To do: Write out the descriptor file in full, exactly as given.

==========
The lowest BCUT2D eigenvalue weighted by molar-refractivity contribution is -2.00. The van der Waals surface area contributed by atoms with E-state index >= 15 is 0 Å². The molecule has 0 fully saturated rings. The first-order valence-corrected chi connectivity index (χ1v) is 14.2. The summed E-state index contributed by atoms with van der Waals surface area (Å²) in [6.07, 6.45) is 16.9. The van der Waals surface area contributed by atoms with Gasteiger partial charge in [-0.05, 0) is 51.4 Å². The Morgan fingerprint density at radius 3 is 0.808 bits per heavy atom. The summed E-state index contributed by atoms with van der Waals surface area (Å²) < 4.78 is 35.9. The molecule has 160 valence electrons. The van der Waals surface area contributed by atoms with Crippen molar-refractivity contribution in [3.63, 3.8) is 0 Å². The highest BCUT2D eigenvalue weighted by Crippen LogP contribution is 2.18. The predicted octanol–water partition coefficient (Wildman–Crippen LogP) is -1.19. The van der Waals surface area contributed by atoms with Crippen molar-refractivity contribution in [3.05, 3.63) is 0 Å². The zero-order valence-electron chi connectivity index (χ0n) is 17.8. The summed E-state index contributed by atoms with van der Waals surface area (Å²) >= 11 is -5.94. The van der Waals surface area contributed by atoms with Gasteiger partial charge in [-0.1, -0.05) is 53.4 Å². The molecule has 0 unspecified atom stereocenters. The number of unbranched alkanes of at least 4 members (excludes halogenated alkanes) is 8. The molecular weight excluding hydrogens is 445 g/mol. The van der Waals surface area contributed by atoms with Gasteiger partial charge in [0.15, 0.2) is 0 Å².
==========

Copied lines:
The lowest BCUT2D eigenvalue weighted by molar-refractivity contribution is -2.00. The van der Waals surface area contributed by atoms with E-state index >= 15 is 0 Å². The molecule has 0 fully saturated rings. The first-order valence-corrected chi connectivity index (χ1v) is 14.2. The summed E-state index contributed by atoms with van der Waals surface area (Å²) in [6.07, 6.45) is 16.9. The van der Waals surface area contributed by atoms with Gasteiger partial charge in [-0.05, 0) is 51.4 Å². The Morgan fingerprint density at radius 3 is 0.808 bits per heavy atom. The summed E-state index contributed by atoms with van der Waals surface area (Å²) < 4.78 is 35.9. The molecule has 160 valence electrons. The van der Waals surface area contributed by atoms with Crippen molar-refractivity contribution in [3.63, 3.8) is 0 Å². The highest BCUT2D eigenvalue weighted by Crippen LogP contribution is 2.18. The predicted octanol–water partition coefficient (Wildman–Crippen LogP) is -1.19. The van der Waals surface area contributed by atoms with Crippen molar-refractivity contribution in [3.05, 3.63) is 0 Å². The zero-order valence-electron chi connectivity index (χ0n) is 17.8. The summed E-state index contributed by atoms with van der Waals surface area (Å²) >= 11 is -5.94. The van der Waals surface area contributed by atoms with Gasteiger partial charge in [-0.1, -0.05) is 53.4 Å². The molecule has 0 unspecified atom stereocenters. The number of unbranched alkanes of at least 4 members (excludes halogenated alkanes) is 8. The molecular weight excluding hydrogens is 445 g/mol. The van der Waals surface area contributed by atoms with Gasteiger partial charge in [0.15, 0.2) is 0 Å².